Further, if the US lurched to a more overtly protectionist stance under the banner of America First and “national security”, it is highly likely they would also want to expand the remit of the Committee on Foreign Investment in the US to block or be more selective regarding the purchases of US companies and assets by Chinese companies.

But in acting like this, the US would be walking away from the liberal and relatively open global trade and investment system, for which it has stood since the end of the Second World War. The current stall in globalisation would quickly become a punishing reverse, and damage both the US and China in the process.

Such an anti-trade strategy combined with disengagement from Asia would hurt the US economy, and affect a part of China’s economy – the export sector – which is already stagnating.

China would not be happy if the US were to charge it with currency manipulation, but punitive tariffs – even if imposed at low rates and on specific sectors – would have a more dramatic impact. China would probably retaliate, or threaten to take the US to the WTO, risking a trade war that would completely sour relations between the two countries.

These developments would almost certainly reflect badly in China on President Xi Jinping, whose accumulation of authority and control leaves him vulnerable to major policy setbacks. All the more so as he prepares China for the important 19th Party Congress in a year’s time, where he hopes to push back opponents and get his own people to fill vacancies on the Politburo and the Standing Committee.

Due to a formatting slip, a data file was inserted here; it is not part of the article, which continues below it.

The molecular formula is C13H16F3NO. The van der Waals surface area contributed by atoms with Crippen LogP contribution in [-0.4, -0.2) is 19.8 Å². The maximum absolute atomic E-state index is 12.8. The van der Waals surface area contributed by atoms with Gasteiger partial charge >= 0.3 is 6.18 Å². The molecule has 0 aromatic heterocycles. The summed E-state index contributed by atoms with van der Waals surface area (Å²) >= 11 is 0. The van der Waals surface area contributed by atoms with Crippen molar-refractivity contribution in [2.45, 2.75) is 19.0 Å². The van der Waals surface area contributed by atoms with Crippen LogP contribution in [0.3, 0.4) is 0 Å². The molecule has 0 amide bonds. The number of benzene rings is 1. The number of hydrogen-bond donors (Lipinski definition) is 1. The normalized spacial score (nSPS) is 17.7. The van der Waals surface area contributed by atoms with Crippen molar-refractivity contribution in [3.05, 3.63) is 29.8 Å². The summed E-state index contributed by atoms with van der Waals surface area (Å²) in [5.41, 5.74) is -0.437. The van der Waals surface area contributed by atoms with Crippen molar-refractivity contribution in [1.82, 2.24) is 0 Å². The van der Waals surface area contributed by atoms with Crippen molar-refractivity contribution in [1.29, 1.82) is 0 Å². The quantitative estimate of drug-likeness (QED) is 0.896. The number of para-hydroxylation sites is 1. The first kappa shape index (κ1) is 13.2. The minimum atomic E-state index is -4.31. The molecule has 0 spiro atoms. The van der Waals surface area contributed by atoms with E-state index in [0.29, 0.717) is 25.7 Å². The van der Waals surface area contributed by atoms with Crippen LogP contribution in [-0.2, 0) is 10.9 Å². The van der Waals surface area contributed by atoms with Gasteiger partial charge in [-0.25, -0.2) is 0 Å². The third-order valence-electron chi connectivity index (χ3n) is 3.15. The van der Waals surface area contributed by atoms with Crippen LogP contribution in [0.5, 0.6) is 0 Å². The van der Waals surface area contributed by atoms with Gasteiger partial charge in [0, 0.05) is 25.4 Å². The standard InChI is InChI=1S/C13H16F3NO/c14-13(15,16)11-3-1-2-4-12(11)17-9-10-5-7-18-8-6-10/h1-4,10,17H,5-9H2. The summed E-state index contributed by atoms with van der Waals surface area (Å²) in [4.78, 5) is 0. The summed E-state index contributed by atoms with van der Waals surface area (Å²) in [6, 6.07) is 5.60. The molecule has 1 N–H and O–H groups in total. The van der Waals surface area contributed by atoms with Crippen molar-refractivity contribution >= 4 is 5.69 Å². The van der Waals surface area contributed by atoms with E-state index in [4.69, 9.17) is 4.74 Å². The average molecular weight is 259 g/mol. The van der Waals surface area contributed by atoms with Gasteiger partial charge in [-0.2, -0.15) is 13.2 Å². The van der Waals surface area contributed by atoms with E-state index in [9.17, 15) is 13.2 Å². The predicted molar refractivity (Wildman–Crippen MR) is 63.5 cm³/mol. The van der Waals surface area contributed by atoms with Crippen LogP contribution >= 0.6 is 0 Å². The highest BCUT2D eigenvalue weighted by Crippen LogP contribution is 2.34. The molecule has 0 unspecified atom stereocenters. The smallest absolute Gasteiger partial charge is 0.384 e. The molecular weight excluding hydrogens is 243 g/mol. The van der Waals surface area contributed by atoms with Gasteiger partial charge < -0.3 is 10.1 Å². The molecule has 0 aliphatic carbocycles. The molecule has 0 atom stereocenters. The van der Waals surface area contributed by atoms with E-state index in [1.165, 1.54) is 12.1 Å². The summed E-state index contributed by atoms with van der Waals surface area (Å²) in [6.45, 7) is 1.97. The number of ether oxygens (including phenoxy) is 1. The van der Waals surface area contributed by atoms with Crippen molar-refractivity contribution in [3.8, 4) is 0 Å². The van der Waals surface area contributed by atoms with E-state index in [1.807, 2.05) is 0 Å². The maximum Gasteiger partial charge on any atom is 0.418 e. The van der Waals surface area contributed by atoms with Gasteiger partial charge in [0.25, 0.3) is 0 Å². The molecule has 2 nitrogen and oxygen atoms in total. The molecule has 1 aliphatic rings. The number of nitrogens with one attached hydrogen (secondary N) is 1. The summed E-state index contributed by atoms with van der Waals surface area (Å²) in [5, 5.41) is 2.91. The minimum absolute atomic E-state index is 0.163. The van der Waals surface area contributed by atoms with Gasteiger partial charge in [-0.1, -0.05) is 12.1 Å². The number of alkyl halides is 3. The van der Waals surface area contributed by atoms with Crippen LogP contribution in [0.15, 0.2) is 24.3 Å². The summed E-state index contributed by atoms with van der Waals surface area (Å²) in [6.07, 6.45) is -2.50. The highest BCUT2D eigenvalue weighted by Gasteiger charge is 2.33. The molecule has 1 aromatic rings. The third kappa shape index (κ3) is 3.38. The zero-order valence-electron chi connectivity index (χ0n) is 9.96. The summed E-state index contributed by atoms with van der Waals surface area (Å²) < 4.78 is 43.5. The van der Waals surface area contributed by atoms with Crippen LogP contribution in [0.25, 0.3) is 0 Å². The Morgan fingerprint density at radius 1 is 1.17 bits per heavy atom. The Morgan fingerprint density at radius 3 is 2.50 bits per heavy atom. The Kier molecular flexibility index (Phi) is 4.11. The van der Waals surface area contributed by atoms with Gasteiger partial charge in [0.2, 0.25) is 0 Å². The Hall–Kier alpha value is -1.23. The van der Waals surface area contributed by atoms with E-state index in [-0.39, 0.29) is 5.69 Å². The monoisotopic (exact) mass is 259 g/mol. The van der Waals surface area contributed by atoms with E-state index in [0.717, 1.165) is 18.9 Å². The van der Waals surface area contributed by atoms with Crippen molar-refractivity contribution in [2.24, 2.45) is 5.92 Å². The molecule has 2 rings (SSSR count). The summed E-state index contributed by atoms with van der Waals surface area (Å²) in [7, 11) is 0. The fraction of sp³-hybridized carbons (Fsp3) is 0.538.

But US withdrawal would also open the way for China to fill the vacuum in Asia, by pressing harder for bilateral trade and security arrangements elsewhere in the region.

For example, with Malaysia and the Philippines and for ASEAN’s own, rather less sophisticated version of TPP called the Regional Comprehensive Economic Partnership. This would dovetail in several ways with China’s broader OBOR international relations strategy.

So the question is, would an American president make his country turn its back on Asia, given the great cost?

Perhaps it all depends on whether Trump turns out to be an isolationist, as his campaigning suggested, or a unilateralist, who is prone to follow his instincts in a bilateral, if random, manner with some determination.

His post-election contact with South Korean President Park Geun-hye, and his agreement to meet Japanese Prime Minister Shinzo Abe in New York today – his first face-to-face with a foreign leader – hint that he might yet acknowledge some basis for continued US engagement with Asia.

A summit with Xi Jinping in the first 100 days would also support that contention. It might, after all, be possible for Trump to threaten tariffs as a negotiating tool with China to lower the trade deficit, and to reach some sort of mutually chilly modus vivendi that could be packaged to US voters as a “win”.

No one knows yet what sort of president Trump will turn out to be, which, from an international relations standpoint makes his election all the stranger. And until we find out, the US-China relationship is hanging in the balance.

George Magnus is an Associate at Oxford University’s China Centre, and a senior independent economic advisor at UBS.